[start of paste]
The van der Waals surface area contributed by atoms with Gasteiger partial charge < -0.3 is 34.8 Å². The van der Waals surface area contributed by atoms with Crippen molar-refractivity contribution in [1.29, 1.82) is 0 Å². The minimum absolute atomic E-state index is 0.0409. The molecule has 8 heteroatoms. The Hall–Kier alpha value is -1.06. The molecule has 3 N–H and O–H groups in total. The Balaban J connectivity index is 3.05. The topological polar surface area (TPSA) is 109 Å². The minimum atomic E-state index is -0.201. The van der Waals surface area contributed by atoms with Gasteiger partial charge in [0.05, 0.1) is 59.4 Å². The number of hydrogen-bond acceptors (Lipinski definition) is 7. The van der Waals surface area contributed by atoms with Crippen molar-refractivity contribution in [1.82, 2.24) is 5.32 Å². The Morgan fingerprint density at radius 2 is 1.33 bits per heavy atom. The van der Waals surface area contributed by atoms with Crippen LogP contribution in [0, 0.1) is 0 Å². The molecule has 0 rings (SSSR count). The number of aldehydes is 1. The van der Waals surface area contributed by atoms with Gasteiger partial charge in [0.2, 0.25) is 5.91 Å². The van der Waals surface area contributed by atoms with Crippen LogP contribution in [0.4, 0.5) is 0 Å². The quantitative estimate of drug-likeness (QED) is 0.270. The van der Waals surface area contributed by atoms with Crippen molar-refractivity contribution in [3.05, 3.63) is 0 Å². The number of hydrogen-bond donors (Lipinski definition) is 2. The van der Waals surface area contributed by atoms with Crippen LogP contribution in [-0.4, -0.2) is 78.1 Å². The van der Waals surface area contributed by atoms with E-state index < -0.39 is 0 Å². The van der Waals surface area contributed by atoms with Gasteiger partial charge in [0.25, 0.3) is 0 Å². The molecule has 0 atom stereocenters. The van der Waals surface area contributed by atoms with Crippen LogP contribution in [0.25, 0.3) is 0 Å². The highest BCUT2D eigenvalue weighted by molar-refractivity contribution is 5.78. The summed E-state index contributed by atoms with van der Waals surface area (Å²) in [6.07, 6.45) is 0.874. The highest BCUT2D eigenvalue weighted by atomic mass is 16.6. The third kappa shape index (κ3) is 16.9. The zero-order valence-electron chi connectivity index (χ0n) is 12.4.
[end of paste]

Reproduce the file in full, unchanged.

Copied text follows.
The van der Waals surface area contributed by atoms with Gasteiger partial charge < -0.3 is 34.8 Å². The van der Waals surface area contributed by atoms with Crippen molar-refractivity contribution in [1.29, 1.82) is 0 Å². The minimum absolute atomic E-state index is 0.0409. The molecule has 8 heteroatoms. The Hall–Kier alpha value is -1.06. The molecule has 3 N–H and O–H groups in total. The Balaban J connectivity index is 3.05. The topological polar surface area (TPSA) is 109 Å². The minimum atomic E-state index is -0.201. The van der Waals surface area contributed by atoms with Gasteiger partial charge in [0.05, 0.1) is 59.4 Å². The number of hydrogen-bond acceptors (Lipinski definition) is 7. The van der Waals surface area contributed by atoms with Crippen molar-refractivity contribution in [1.82, 2.24) is 5.32 Å². The Morgan fingerprint density at radius 2 is 1.33 bits per heavy atom. The van der Waals surface area contributed by atoms with Crippen LogP contribution in [0, 0.1) is 0 Å². The molecule has 0 rings (SSSR count). The number of aldehydes is 1. The van der Waals surface area contributed by atoms with Gasteiger partial charge in [0.2, 0.25) is 5.91 Å². The van der Waals surface area contributed by atoms with Crippen LogP contribution in [0.4, 0.5) is 0 Å². The quantitative estimate of drug-likeness (QED) is 0.270. The van der Waals surface area contributed by atoms with Crippen molar-refractivity contribution in [3.05, 3.63) is 0 Å². The number of hydrogen-bond donors (Lipinski definition) is 2. The van der Waals surface area contributed by atoms with Crippen LogP contribution in [-0.4, -0.2) is 78.1 Å². The van der Waals surface area contributed by atoms with E-state index < -0.39 is 0 Å². The van der Waals surface area contributed by atoms with Gasteiger partial charge in [0.25, 0.3) is 0 Å². The molecule has 0 atom stereocenters. The van der Waals surface area contributed by atoms with Crippen LogP contribution in [0.25, 0.3) is 0 Å². The highest BCUT2D eigenvalue weighted by molar-refractivity contribution is 5.78. The summed E-state index contributed by atoms with van der Waals surface area (Å²) in [6.07, 6.45) is 0.874. The highest BCUT2D eigenvalue weighted by atomic mass is 16.6. The third kappa shape index (κ3) is 16.9. The zero-order valence-electron chi connectivity index (χ0n) is 12.4.